Upton Sinclair’s childhood and era that he lived in had a significant influence on how he viewed the meatpacking industry and his writing of the Jungle. Sinclair’s novel gave a unique perspective using metaphors, sensory imagery, and naturalism to give readers a sense of what being in the factory was really like to those who have read the book.
Upton Sinclair was born in Baltimore, Maryland on September 20, 1878 to a family that was nearly broke. His family did have ties to southern aristocracy through his mother’s side of the family and at times he would spend weeks with his wealthy grandparents. Going back and forth between the two social classes of the rich and poor, Sinclair argued that this is what turned him into a socialist later in his life. When he was 14-years old Sinclair enrolled at City College of New York and shortly after enrolling he had his first story published nationally. Sinclair funded his own education by writing short stories for newspapers and magazines. Upon graduating from City College of New York, he then enrolled at Columbia University as a graduate student in 1897. He published five novels between 1901 and 1906, the most famous of those being “The Jungle.” Sinclair did a minor stint in politics where he unsuccessfully ran for the governor of California. He in his sleep in 1968 at the nursing home he was living in at the time. Throughout his life he published over 60 short stories and books.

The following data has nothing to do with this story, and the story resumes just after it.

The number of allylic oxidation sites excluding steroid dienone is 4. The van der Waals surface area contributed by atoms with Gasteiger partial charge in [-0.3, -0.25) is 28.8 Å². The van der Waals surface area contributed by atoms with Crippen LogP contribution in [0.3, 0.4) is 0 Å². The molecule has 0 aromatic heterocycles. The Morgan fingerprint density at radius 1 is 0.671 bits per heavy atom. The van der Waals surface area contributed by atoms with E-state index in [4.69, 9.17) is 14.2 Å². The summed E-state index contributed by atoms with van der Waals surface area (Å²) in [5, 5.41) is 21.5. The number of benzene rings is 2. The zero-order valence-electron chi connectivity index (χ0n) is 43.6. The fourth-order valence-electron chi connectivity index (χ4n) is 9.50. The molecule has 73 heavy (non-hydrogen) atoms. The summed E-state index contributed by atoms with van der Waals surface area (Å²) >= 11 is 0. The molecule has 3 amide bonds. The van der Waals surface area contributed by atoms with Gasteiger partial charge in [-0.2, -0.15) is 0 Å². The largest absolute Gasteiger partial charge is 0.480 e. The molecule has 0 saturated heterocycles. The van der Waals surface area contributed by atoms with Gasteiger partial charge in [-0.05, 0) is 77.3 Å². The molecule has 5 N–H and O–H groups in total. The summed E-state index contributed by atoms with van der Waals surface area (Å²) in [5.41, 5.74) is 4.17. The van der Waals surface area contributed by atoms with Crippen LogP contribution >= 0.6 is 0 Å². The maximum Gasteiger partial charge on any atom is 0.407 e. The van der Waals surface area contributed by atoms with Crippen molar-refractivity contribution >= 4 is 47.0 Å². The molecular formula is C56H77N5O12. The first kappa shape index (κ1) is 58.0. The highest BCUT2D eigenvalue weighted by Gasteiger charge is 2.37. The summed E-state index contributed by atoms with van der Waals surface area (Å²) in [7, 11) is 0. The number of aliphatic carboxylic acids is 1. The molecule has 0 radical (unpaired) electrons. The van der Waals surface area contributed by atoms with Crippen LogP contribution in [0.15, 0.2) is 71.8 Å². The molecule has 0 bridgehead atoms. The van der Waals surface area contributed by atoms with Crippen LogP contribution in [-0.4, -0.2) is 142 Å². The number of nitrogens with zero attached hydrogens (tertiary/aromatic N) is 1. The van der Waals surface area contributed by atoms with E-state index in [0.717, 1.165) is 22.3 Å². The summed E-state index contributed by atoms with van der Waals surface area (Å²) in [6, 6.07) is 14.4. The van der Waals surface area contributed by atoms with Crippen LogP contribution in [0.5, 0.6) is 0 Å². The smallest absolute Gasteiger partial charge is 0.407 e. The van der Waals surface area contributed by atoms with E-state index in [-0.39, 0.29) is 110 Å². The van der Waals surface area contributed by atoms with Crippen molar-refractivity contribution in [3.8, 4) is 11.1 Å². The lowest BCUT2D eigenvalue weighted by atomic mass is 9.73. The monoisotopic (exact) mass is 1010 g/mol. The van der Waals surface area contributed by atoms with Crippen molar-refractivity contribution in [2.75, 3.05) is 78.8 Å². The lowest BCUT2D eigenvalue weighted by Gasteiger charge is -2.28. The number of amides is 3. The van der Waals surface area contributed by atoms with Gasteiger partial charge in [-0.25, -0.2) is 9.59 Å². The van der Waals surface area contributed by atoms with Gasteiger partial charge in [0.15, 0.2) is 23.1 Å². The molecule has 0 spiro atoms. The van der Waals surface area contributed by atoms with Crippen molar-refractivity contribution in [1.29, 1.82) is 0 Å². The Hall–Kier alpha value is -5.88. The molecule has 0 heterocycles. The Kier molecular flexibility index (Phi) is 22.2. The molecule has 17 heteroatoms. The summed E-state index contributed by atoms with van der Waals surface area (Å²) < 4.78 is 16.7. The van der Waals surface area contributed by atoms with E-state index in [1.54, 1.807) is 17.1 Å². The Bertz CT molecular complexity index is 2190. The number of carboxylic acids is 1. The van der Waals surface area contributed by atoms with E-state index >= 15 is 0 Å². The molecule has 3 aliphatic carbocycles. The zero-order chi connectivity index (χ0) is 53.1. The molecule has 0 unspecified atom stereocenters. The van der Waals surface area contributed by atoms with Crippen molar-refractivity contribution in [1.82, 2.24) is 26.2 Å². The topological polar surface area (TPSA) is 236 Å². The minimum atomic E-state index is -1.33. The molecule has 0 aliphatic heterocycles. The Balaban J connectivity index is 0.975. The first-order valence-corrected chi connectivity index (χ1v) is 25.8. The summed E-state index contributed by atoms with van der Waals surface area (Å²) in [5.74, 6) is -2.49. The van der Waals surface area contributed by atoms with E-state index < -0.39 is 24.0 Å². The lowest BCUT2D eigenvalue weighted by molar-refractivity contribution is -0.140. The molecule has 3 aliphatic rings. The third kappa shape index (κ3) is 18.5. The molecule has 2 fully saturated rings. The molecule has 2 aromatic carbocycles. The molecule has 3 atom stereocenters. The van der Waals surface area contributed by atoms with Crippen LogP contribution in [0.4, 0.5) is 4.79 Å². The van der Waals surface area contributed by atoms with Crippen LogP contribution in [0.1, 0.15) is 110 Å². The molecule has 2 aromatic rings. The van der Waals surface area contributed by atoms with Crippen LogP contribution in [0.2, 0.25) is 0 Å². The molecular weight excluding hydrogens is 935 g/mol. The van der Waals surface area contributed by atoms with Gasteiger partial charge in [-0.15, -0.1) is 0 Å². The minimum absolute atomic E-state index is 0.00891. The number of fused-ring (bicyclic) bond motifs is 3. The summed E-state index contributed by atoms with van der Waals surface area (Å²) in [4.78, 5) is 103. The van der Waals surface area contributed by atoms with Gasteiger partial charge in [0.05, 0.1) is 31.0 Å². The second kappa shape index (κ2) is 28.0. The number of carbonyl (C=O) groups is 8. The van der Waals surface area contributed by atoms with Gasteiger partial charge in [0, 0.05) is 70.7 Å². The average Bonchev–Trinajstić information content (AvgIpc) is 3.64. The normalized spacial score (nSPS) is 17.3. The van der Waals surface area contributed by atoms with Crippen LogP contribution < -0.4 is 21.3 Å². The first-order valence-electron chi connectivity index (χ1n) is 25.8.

Upton Sinclair began his writing career during the Progressive Movement. This was a time that the country was using to fix many of the problems that were created during the Industrial Revolution, especially during the last quarter of the 19th century. With all the change that was taking place not everyone was benefitting from it, mainly the lower class and immigrants did not see any benefit. Much of the success and publicity of the Progressive Movement is due to the writers who wrote about it. They were often referred to as muckrakers. With the help of the muckrakers writing about awful conditions many successes came out of it. Just to name a few, the Interstate Commerce Act, the Sherman Antitrust Act and the Pure Food and Drug Act because of Upton Sinclair’s “The Jungle.”
“The Jungle” is a fictional novel that was written to highlight the unhealthy standards in the meat packing industry. Before writing the book Sinclair went undercover in the Chicago meatpacking industry in 1904 for seven weeks. While there he did interview several people who worked in the packing industry, people who had worked in the industry and no longer could, and those who lived around it. Even though the book is based off real accounts it is actually fictional. When he returned home to Princeton, New Jersey he began writing the book that was later published in 1906. The book opened the eyes of the American public to what was really going on in the meat packing industry.
The progressive era, being known for reform of political...